A clean, well-lighted place (to borrow from Hemingway) nicely describes what one needs in a potting room. Whether a lean-to on the side of the house, a garage, a repurposed laundry room or mudroom, an old shed or a new one, a potting room is the same for all gardeners—a place of our own, to do what we love, where making a mess is just fine. It's a spot to arrange flowers, to cut herbs for drying and to plot and plan your garden. A potting room is also an opportunity for letting your creativity run free—a space to lay out, decorate and style every last rake and trowel. It is your central point for all gardening activities, a management hub, your cockpit. (Read entire article.)

Contemporary Elites

From The New York Times:
Through most of the 19th and 20th centuries, the Protestant Establishment sat atop the American power structure. A relatively small network of white Protestant men dominated the universities, the world of finance, the local country clubs and even high government service.

Over the past half–century, a more diverse and meritocratic elite has replaced the Protestant Establishment. People are more likely to rise on the basis of grades, test scores, effort and performance.
Yet, as this meritocratic elite has taken over institutions, trust in them has plummeted. It’s not even clear that the brainy elite is doing a better job of running them than the old boys’ network. Would we say that Wall Street is working better now than it did 60 years ago? Or government? The system is more just, but the outcomes are mixed. The meritocracy has not fulfilled its promise....

Today’s elite is more talented and open but lacks a self-conscious leadership code. The language of meritocracy (how to succeed) has eclipsed the language of morality (how to be virtuous). Wall Street firms, for example, now hire on the basis of youth and brains, not experience and character. Most of their problems can be traced to this. (Read entire post.)

Saturday, July 14, 2012

How to Make a Bed

There is nothing so nice as a crisp bed.
For a smart finish, turn your top sheet back at least 14 inches over your coverlet to show off interesting trim details. Fold your duvet in thirds in a Z pattern, and place it at the foot of the bed so it looks nice and fluffy during the day and can be pulled up easily at night. (Read entire article.)

Penal Laws in Ireland

The tragic legacy of war.
After these decisive victories in Ireland, and the Jacobite surrender of the seige of Limerick, more punitive Penal Laws were passed against Irish Catholics, including, but limited to:

~Exclusion of Catholics from most public offices (since 1607)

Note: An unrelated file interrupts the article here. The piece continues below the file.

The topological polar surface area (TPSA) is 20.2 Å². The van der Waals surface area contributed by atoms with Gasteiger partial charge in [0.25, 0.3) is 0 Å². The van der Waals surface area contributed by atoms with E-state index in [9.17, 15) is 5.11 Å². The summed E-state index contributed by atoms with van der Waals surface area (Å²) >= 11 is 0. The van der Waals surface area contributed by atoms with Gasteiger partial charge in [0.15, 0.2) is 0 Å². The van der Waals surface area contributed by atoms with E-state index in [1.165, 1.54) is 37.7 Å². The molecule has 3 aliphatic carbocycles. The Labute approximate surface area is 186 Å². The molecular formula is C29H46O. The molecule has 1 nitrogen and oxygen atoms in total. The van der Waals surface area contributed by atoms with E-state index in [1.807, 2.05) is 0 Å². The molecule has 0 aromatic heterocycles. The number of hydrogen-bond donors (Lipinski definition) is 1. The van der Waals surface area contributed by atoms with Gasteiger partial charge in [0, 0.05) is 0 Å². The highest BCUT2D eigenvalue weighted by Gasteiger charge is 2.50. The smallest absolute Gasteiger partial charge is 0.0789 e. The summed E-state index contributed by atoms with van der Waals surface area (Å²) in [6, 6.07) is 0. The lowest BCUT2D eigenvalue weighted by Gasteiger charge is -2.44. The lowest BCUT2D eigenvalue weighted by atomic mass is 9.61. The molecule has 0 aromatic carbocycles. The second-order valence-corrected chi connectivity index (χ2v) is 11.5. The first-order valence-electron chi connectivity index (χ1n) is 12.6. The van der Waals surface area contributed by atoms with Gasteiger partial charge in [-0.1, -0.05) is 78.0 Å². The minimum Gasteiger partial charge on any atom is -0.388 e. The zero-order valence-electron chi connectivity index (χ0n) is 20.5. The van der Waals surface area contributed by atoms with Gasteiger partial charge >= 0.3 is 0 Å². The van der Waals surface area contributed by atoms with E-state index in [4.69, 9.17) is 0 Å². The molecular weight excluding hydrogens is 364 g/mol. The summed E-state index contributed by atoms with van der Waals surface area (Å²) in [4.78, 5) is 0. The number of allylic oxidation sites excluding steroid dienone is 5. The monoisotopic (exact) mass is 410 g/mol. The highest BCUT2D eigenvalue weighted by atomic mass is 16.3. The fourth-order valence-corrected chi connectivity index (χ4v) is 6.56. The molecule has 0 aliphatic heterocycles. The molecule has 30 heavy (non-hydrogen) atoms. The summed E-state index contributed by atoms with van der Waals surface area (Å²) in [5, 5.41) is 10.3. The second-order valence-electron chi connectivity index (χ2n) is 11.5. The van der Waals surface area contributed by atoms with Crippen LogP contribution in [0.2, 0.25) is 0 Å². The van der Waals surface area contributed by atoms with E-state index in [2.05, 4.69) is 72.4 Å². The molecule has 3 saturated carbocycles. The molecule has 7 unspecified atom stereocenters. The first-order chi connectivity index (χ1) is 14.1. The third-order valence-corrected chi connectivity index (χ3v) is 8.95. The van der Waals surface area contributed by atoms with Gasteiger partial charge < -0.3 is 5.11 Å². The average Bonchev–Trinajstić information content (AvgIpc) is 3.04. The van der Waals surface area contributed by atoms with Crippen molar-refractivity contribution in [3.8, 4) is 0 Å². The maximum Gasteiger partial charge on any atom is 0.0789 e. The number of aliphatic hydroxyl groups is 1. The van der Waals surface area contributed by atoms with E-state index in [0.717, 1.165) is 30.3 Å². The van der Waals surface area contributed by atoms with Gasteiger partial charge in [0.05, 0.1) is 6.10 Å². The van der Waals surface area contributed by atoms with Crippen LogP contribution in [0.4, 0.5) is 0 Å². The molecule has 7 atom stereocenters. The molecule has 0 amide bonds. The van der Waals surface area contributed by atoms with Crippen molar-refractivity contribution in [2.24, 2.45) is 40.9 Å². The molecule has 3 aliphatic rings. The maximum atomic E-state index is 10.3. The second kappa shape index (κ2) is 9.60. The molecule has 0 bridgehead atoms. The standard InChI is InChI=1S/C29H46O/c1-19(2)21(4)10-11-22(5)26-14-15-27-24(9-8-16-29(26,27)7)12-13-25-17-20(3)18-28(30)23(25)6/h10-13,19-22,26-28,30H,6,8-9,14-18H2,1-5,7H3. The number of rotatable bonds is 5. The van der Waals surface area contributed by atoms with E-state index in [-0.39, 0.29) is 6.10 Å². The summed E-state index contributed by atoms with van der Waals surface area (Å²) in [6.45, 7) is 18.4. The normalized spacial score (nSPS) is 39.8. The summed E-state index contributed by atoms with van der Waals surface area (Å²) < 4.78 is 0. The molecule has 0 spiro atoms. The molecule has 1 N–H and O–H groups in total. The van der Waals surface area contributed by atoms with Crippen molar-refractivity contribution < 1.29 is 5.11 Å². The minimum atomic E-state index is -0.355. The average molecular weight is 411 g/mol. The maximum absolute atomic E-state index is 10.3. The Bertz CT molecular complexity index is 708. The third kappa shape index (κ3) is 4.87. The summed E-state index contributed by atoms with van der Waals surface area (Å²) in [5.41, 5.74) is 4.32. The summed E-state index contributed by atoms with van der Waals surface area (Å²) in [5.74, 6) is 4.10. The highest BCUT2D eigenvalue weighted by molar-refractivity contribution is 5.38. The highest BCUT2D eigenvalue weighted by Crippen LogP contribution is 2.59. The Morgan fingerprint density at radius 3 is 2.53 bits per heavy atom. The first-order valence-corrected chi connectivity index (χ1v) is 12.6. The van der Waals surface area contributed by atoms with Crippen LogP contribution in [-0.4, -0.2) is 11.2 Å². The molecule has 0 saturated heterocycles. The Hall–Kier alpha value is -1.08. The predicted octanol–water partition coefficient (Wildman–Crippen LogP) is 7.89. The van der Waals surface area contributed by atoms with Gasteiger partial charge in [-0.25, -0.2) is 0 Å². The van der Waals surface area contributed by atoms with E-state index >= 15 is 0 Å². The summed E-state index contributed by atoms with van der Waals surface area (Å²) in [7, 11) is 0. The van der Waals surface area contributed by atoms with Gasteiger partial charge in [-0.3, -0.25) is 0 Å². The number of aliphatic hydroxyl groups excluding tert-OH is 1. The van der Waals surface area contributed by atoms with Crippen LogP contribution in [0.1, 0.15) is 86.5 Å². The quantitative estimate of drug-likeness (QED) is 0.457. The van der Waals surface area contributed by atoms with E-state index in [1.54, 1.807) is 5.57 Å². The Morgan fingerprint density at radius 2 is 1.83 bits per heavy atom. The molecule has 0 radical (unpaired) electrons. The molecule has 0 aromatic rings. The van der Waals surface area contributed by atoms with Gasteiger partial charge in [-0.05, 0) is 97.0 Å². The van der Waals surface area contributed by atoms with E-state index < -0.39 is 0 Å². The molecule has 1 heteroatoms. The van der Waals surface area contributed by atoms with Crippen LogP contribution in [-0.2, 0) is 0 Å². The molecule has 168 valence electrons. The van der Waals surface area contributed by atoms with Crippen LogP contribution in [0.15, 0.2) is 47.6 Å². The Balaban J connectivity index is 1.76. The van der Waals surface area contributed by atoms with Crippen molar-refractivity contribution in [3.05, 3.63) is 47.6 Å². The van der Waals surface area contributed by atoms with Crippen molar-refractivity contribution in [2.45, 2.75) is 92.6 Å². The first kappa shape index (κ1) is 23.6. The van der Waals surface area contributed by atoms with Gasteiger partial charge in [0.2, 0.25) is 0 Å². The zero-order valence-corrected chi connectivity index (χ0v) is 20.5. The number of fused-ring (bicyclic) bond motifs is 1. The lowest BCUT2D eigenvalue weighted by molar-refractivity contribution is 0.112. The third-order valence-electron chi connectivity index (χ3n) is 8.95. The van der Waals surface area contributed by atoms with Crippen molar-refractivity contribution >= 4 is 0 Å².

~Ban on intermarriage with Protestants; repealed 1778

~Catholics barred from holding firearms or serving in the armed forces (rescinded by Militia Act of 1793)

~Exclusion from the legal professions and the judiciary; repealed (respectively) 1793 and 1829.

~Education Act 1695 – ban on foreign education; repealed 1782.

~Bar to Catholics entering Trinity College Dublin; repealed 1793.

~On a death by a Catholic, his legatee could benefit by conversion to the Church of Ireland;

~Popery Act – Catholic inheritances of land were to be equally subdivided between all an owner's sons with the exception that if the eldest son and heir converted to Protestantism that he would become the one and only tenant of estate and portions for other children not to exceed one third of the estate. This "Gavelkind" system had previously been abolished by 1600.

~Ban on converting from Protestantism to Roman Catholicism on pain of Praemunire: forfeiting all property estates and legacy to the monarch of the time and remaining in prison at the monarch's pleasure. In addition, forfeiting the monarch's protection. No injury however atrocious could have any action brought against it or any reparation for such.

~Ban on Catholics buying land under a lease of more than 31 years; repealed 1778.

~Ban on custody of orphans being granted to Catholics on pain of 500 pounds that was to be donated to the Blue Coat hospital in Dublin.

~Ban on Catholics inheriting Protestant land

~Prohibition on Catholics owning a horse valued at over £5 (in order to keep horses suitable for military activity out of the majority's hands)

~Roman Catholic lay priests had to register to preach under the Registration Act 1704, but seminary priests and Bishops were not able to do so until 1778

~When allowed, new Catholic churches were to be built from wood, not stone, and away from main roads.

~'No person of the popish religion shall publicly or in private houses teach school, or instruct youth in learning within this realm' upon pain of twenty pounds fine and three months in prison for every such offence. Repealed in 1782.

~Any and all rewards not paid by the crown for alerting authorities of offences to be levied upon the Catholic populace within parish and county.

These repressive penal laws wouldn't be repealed until the late eighteenth and early nineteenth century Catholic relief acts, while other practices, like Catholics paying tithes to the Church of Ireland survived even those legislative milestones. The Orange Order marches on The Twelfth still provoke disorder, conflict and violence. (Read entire post.)

Friday, July 13, 2012

Shattered Crowns

 The following is a guest post by author Christina Croft.
"The Greatest Crime of the Twentieth Century"